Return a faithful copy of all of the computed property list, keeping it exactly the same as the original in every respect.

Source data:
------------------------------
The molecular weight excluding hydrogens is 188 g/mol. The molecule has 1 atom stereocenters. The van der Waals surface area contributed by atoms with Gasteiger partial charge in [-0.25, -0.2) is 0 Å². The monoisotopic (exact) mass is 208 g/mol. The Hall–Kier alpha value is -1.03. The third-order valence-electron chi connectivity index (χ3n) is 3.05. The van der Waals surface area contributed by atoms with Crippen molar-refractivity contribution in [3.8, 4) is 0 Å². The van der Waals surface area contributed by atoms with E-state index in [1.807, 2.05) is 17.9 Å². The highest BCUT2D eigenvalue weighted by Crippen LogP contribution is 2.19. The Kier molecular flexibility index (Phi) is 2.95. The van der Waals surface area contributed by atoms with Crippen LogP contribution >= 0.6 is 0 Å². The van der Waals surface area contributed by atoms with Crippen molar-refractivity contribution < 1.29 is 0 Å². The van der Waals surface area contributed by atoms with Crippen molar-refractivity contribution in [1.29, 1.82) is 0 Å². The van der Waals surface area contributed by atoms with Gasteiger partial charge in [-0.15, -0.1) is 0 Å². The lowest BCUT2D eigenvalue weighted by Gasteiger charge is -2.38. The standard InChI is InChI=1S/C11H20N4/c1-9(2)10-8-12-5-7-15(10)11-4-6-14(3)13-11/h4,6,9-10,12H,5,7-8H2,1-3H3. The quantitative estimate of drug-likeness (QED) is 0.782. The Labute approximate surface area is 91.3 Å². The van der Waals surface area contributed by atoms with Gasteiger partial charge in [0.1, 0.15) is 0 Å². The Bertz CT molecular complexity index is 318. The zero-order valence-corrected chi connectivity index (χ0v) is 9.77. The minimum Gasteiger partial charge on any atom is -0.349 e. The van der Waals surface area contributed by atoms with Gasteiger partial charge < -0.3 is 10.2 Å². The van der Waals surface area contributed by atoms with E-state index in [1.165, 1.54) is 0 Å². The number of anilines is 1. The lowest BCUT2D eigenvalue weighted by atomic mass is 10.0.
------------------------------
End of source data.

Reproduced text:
The molecular weight excluding hydrogens is 188 g/mol. The molecule has 1 atom stereocenters. The van der Waals surface area contributed by atoms with Gasteiger partial charge in [-0.25, -0.2) is 0 Å². The monoisotopic (exact) mass is 208 g/mol. The Hall–Kier alpha value is -1.03. The third-order valence-electron chi connectivity index (χ3n) is 3.05. The van der Waals surface area contributed by atoms with Crippen molar-refractivity contribution in [3.8, 4) is 0 Å². The van der Waals surface area contributed by atoms with E-state index in [1.807, 2.05) is 17.9 Å². The highest BCUT2D eigenvalue weighted by Crippen LogP contribution is 2.19. The Kier molecular flexibility index (Phi) is 2.95. The van der Waals surface area contributed by atoms with Crippen LogP contribution >= 0.6 is 0 Å². The van der Waals surface area contributed by atoms with Crippen molar-refractivity contribution < 1.29 is 0 Å². The van der Waals surface area contributed by atoms with Crippen molar-refractivity contribution in [1.29, 1.82) is 0 Å². The van der Waals surface area contributed by atoms with Gasteiger partial charge in [-0.15, -0.1) is 0 Å². The lowest BCUT2D eigenvalue weighted by Gasteiger charge is -2.38. The standard InChI is InChI=1S/C11H20N4/c1-9(2)10-8-12-5-7-15(10)11-4-6-14(3)13-11/h4,6,9-10,12H,5,7-8H2,1-3H3. The quantitative estimate of drug-likeness (QED) is 0.782. The Labute approximate surface area is 91.3 Å². The van der Waals surface area contributed by atoms with Gasteiger partial charge in [0.1, 0.15) is 0 Å². The Bertz CT molecular complexity index is 318. The zero-order valence-corrected chi connectivity index (χ0v) is 9.77. The minimum Gasteiger partial charge on any atom is -0.349 e. The van der Waals surface area contributed by atoms with Gasteiger partial charge < -0.3 is 10.2 Å². The van der Waals surface area contributed by atoms with E-state index in [1.165, 1.54) is 0 Å². The number of anilines is 1. The lowest BCUT2D eigenvalue weighted by atomic mass is 10.0.